KNOWLEDGE

DEFINITION

Knowledge

  • The psychological result of perception and learning and reasoning


We all like to think we know a lot about something. Some of us know a lot about aeroplanes, some of us know a lot about football, and some of us know what the strongest beer is to get us drunk. But what’s the point of all this knowledge, and actually while we’re here, what exactly is it? Is it physical, and if so, where does it exist? That’s where I’d like to start this discussion.

We all know we have a brain, encased in a skull. Inside this brain there is some strange looking matter, which, whilst invisible to the naked eye, and having no visible moving parts, is doing some pretty amazing stuff. This amazing stuff also has the ability to store what we perceive, through seeing, hearing, feeling, touching, or smelling. This goes into the mysterious box in your head and is stored somehow (sorry I’m not a scientist!) into short and long term memory available for recall at some future time.

You could say it is physical because it is stored by physically connected cells in the brains; but it doesn’t feel physical like your arm or leg, does it? It feels somewhat ethereal (characterized by lightness and insubstantiality; as impalpable or intangible as air). We know it exists within us, but it is nonetheless hard to try to pin down exactly where it is.

As we begin our investigation together, I would like you to try to put down your preconceptions of knowledge, and attempt to approach this topic with an open mind. Let us begin.

Is my knowledge the sum of me?

I questioned myself about this recently, because I wanted to know the answer. I was concerned that who I was, was only about what I had in my head, and how I communicated what I had in my head to everyone else. On the surface it makes sense, don’t you think? People know me because of how I interact with them. They know me because of what I talk about. They know me because of the job I do. They know me because they have spent a lot of time with me, so know what I have been doing over the years. But do they really know me? I would have to say no.

People sometimes say I’m funny, because I can make people laugh quite easily, but how do I do that? I have frankly no idea; somewhere along the line, I must have learned to use language that triggers laughter. My mother thinks I’m clever because I can always fix her computer, but that is because I learned how to fix a computer. Everything that people praise me for, I have learned. People say I am a good massage therapist, but that is because I was taught by a professional how to massage. People say I am a good cook, but that is because I learned how to do it.

These are all just skills. These are the bolt-ons we talked about in the education topic. These are not the core of me, are they?

Without my knowledge of things would people not like me anymore? Without knowledge, would there be anything to like or dislike? The answer has to be a resounding no. If I had not learned language, or how to interact socially with other human beings, or had read books, or watched films, or travelled; I would just be a bag of bones connected up with tendons, and muscles, covered with a piece of skin, running on nature’s blueprint to stay alive. I would not have the power of perception, reason or enquiry.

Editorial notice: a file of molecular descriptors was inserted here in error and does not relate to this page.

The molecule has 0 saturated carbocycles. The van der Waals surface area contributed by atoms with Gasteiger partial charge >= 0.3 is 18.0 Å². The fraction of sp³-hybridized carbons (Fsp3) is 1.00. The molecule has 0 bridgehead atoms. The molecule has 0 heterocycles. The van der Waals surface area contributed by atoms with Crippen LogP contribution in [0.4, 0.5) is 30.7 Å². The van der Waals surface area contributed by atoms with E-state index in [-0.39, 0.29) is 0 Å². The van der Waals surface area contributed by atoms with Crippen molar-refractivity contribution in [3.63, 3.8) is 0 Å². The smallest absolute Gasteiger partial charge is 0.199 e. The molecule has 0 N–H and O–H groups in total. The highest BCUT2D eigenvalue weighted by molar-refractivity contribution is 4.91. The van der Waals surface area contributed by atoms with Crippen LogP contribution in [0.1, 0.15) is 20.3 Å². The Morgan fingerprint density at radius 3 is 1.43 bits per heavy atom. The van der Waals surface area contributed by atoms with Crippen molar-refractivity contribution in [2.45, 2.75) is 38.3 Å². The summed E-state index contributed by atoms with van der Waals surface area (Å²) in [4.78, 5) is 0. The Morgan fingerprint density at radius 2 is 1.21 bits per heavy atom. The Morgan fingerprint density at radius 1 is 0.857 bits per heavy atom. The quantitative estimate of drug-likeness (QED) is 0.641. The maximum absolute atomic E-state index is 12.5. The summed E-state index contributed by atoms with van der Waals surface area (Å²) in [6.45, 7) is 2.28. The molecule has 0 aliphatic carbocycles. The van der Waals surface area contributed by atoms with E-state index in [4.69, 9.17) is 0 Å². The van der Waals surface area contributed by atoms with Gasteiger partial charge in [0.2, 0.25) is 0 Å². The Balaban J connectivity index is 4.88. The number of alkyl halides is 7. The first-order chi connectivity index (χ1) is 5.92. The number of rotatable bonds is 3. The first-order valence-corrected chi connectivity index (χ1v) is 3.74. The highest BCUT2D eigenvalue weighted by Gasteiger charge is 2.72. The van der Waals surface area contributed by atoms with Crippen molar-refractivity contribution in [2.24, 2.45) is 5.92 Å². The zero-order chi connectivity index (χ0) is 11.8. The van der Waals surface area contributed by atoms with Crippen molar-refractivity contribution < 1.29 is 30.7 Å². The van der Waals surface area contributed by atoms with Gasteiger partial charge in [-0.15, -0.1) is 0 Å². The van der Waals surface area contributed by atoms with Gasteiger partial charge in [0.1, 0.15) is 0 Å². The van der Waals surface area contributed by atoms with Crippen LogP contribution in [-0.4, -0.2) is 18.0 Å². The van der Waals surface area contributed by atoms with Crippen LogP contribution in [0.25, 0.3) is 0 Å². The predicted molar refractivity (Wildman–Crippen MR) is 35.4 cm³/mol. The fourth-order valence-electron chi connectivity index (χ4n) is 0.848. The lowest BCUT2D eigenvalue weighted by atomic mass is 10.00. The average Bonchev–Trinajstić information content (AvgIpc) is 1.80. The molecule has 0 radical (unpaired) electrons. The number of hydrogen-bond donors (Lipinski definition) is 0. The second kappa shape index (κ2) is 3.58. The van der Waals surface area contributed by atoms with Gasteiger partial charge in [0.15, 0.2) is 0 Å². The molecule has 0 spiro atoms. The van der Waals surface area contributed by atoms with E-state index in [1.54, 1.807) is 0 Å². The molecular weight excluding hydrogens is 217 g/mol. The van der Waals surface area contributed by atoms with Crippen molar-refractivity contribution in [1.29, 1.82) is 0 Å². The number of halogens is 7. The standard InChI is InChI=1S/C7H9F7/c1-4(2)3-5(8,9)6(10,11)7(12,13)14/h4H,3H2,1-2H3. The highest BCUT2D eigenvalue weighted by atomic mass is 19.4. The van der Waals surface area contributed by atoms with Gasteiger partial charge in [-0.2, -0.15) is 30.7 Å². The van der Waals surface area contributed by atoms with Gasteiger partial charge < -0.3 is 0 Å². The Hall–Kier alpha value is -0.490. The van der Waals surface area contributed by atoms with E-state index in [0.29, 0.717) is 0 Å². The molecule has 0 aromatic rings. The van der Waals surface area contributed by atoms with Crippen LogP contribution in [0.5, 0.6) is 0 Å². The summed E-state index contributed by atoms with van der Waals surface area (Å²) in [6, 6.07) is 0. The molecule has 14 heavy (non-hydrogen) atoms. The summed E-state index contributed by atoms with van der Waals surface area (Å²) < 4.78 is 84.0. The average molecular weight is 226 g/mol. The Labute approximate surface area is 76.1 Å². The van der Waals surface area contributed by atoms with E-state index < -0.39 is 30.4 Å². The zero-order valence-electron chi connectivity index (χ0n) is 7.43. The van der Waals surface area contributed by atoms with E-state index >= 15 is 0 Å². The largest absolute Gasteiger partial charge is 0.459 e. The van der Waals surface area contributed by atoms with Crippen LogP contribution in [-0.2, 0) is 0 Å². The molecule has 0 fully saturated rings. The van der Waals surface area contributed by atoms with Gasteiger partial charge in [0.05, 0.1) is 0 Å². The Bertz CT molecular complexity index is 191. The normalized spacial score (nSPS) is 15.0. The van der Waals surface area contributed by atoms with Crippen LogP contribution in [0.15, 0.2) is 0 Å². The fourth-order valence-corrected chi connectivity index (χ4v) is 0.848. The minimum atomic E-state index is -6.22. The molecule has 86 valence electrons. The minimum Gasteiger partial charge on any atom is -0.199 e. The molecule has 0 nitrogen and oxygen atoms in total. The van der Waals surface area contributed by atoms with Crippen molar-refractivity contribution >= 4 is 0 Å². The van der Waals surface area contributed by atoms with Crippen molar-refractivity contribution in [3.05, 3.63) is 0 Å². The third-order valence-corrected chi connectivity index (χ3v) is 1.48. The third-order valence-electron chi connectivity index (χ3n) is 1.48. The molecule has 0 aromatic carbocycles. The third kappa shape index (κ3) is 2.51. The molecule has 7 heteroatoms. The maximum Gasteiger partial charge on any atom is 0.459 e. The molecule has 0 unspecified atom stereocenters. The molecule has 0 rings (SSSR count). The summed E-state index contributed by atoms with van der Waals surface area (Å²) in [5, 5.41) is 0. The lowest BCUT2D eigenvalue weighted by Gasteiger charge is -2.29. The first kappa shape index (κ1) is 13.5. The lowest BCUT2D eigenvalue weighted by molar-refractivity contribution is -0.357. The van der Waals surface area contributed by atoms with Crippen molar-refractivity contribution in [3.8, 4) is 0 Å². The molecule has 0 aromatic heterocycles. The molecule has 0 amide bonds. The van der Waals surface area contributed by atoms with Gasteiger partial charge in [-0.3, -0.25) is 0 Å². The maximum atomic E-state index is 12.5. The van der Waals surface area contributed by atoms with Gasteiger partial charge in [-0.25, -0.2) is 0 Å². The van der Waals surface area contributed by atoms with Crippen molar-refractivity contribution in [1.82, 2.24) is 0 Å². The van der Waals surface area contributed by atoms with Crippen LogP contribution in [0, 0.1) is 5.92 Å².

You may argue here that these are abilities that humans naturally possess; but these are skills, learnt from parents, teachers and peers. A baby may have the potential to possess reason for example, but cannot actually reason with an adult because he or she does not have the language capabilities to do so.

As the brain develops, so do the skills. Some of us become skilful, whereas others flounder, but all the “knowledge” is an add-on to the core of the human being, not an integral part. So when we say that someone is clever, or intelligent, what we actually mean is that they have put things into their mind which we haven’t, and as we don’t understand it, we are impressed by it.

My mother says “Oh, alan, I wish I was as clever with computers as you, I’d never be able to do what you do;” but that is because she has never ever picked up a book about computers in the ten years since she’s had one, and has never taken a course! So how does she expect to have the knowledge?

It is not willed by god that humans have knowledge; it is a human process of being taught something, remembering it, and then using other skills, like investigation, to modify and improve the information.

I certainly don’t think I’m clever (skilful (or showing skill) in adapting means to ends) in the way my mother thinks. If I hadn’t read about computers, taken courses, made many mistakes, and observed and listened to many others, I would also have the same skill level as her. So what of this idea of natural cleverness? Maybe some people’s brain’s have slightly different wiring that predisposes them to learn quicker, maybe genes has some part to play in it, but the learning you do after you are born is where the real knowledge comes from.
If, for example, all I know about is drinking in the pub, football, and picking up girls in nightclubs, is that all I am? On the surface other humans in society would say yes. They just judge from appearances. They may say: “He is very shallow,” but is that my fault, given that I was conditioned from the moment I was born?

My father worked in a manual job, went to the pub, went to the football, read the tabloid newspapers, and didn’t do anything else. What will he teach me? To appreciate mozart, or to understand the universe as we know it?

Somehow I don’t think so! Only because my father didn’t learn about those things, and didn’t know anyone else who knew about those things. It is not because he was stupid and incapable of acquiring knowledge.

Knowledge can be acquired at any age, although physically the brain may be more receptive when we are younger, and we may learn quicker. But my question to you still is: “Is that all that I am?”

START OF ME
Job: Factory worker